MOSCOW (MRC) -- The U.S. Energy Secretary urged domestic oil refiners this month to not further increase exports of fuels like gasoline and diesel, adding that the Biden administration may need to consider taking action if the plants do not build inventories, said Reuters.
U.S. refiners have boosted oil product exports this month as domestic crude oil production rose and global fuel demand continued to recover. Energy Secretary Jennifer Granholm, in a letter sent Aug. 18, urged seven refiners including Valero, ExxonMobil and Chevron, to build supplies of fuels as the United States enters peak hurricane season.
"Given the historic level of U.S. refined product exports, I again urge you to focus in the near term on building inventories in the United States, rather than selling down current stocks and further increasing exports," Granholm said in the letter sent to refiners, a copy of which was seen by Reuters.
High U.S. oil product exports have been a concern for the administration of President Joe Biden this summer as gasoline prices briefly hit a record of USD5 a gallon, helping drive inflation to 40-year highs. Gasoline prices have since fallen to about USD3.86 per gallon.
Federal weather forecasters have projected an above-average Atlantic hurricane season, which can be a perilous time for refineries. Still-high gasoline prices remain a threat to Biden's fellow Democrats ahead of the Nov. 8 midterm elections, when they hope to retain control of both chambers of Congress.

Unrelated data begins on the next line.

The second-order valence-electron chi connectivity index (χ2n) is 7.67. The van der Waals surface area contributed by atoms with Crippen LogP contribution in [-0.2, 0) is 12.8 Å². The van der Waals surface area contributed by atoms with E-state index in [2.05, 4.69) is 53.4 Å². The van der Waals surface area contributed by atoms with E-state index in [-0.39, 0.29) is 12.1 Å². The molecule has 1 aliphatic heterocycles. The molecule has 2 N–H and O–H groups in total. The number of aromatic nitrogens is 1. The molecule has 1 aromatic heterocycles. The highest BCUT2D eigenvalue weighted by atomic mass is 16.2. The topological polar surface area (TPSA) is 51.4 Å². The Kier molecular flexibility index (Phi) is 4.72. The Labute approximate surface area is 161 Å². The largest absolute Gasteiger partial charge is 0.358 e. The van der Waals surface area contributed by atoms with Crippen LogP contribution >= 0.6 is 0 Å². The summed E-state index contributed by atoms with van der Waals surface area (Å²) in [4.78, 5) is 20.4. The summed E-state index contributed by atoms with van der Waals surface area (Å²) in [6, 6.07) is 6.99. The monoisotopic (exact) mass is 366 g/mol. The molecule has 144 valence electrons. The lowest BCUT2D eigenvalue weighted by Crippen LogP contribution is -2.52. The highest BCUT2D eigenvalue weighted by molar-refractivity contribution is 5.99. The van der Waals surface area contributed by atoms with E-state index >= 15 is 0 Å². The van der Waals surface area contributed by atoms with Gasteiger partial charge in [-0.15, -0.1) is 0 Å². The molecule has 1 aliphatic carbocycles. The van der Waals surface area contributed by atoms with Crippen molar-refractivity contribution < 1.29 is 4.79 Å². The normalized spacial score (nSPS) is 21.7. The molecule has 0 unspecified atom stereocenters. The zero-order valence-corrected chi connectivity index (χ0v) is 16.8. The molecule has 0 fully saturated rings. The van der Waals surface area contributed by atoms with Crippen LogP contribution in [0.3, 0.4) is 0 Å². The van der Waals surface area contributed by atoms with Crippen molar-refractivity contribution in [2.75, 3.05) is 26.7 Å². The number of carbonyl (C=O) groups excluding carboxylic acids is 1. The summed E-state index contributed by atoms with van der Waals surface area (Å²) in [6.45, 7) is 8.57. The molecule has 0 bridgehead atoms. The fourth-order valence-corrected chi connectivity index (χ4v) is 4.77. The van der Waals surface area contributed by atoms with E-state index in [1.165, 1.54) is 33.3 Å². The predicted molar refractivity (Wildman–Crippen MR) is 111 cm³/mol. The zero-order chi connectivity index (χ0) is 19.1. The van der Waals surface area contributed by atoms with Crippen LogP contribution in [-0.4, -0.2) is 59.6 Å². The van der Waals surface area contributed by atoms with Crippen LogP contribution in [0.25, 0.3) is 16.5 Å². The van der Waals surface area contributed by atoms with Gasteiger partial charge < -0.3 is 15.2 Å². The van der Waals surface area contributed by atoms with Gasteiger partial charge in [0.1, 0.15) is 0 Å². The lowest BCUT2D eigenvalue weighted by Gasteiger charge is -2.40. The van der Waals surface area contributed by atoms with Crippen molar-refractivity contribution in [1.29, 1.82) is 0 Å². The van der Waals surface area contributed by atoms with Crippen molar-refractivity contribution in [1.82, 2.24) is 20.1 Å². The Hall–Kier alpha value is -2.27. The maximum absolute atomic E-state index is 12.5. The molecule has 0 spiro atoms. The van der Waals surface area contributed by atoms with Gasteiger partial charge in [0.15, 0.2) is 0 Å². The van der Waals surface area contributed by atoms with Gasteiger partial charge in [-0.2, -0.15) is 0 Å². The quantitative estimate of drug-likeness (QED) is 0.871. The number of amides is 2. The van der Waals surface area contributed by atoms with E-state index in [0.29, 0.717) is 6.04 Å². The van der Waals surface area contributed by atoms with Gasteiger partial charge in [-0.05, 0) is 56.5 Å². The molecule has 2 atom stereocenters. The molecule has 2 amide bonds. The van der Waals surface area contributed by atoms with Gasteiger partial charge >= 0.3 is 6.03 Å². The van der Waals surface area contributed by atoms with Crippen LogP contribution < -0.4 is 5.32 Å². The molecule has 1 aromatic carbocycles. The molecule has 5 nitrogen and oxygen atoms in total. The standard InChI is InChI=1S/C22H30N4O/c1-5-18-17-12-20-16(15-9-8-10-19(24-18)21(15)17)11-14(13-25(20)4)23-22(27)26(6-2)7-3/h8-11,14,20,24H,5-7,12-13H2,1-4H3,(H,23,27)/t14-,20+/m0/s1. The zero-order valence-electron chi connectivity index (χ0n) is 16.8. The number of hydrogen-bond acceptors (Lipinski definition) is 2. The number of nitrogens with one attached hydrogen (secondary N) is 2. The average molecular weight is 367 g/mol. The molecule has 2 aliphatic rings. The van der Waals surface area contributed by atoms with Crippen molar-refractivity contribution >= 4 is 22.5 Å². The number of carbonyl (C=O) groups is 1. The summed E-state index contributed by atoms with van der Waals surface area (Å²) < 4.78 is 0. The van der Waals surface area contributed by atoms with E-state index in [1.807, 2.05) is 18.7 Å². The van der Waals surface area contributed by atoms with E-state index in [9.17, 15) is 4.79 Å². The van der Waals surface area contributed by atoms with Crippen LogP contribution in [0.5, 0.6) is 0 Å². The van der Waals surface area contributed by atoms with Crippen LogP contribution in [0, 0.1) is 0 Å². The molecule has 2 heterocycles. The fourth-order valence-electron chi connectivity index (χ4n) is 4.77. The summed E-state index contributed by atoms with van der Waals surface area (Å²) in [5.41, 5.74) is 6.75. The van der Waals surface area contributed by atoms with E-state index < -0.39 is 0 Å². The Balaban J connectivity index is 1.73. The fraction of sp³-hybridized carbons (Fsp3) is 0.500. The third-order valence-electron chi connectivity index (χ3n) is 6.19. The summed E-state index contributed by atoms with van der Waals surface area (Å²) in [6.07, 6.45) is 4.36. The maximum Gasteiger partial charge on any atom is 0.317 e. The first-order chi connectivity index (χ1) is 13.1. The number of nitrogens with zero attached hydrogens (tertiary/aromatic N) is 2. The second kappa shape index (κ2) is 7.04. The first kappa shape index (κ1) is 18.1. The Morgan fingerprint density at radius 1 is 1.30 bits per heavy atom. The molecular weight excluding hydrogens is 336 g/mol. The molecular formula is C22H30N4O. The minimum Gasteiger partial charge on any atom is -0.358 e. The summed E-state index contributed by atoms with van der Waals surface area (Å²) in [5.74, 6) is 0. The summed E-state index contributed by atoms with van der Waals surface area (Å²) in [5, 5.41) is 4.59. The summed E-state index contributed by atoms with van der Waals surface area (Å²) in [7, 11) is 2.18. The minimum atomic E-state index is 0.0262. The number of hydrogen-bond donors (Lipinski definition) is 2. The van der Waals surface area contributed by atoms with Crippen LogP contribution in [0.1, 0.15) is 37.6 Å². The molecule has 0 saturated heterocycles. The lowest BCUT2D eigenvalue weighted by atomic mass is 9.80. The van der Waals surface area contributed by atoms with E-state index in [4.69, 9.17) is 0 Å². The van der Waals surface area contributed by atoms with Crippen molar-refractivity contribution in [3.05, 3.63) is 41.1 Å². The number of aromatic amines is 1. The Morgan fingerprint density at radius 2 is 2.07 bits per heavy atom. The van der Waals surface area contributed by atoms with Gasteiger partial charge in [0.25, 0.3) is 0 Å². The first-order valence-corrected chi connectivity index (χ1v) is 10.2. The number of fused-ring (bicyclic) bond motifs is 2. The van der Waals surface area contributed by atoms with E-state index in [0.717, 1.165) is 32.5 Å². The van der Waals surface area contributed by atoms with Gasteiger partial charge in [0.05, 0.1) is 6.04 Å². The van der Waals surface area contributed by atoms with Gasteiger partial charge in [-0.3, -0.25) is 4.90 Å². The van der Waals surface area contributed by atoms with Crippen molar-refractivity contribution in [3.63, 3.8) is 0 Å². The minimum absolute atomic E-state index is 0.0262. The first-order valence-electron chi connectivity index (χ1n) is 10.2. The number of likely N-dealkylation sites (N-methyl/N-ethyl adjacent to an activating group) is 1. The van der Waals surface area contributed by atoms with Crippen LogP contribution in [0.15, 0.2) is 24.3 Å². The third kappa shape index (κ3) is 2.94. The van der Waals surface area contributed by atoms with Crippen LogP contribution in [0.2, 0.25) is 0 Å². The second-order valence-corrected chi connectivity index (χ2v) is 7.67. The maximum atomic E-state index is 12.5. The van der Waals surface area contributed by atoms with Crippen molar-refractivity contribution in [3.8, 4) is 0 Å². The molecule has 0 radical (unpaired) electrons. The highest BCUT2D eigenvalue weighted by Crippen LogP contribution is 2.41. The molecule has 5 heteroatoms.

Granholm said the administration is talking with state officials along the East Coast, where gasoline levels are at their lowest in nearly a decade. It is putting the gasoline and heating oil reserves in the U.S. Northeast, which hold 2 MM barrels of fuel, on "active standby" for potential release, and preparing other emergency contingency actions, she said.
The administration hopes that companies will "proactively address this need" of building inventories, she said. If that does not happen, the administration "will need to consider additional federal requirements or other emergency measures," Granholm added, without providing details.
In a wide-ranging meeting with the same refiners in June, Granholm backed off a plan to ban U.S. fuel exports, but the idea has never fully left the table. Refiners have said a ban could swamp domestic markets with fuel and cause some plants to cut output, which could decrease supply and put upward pressure on prices. In addition, Northeast refiners import crude and fuels, trade that could be affected by an export ban.
As per MRC, North American chemical railcar traffic rose by 2.3% year on year to 46,132 loadings for the week ended 20 August. For this week, total U.S. weekly rail traffic was 501,548 carloads and intermodal units, up 0.1 percent compared with the same week last year. Total carloads for the week ending August 20 were 237,404 carloads, up 2.9 percent compared with the same week in 2021, while U.S. weekly intermodal volume was 264,144 containers and trailers, down 2.4 percent compared to 2021.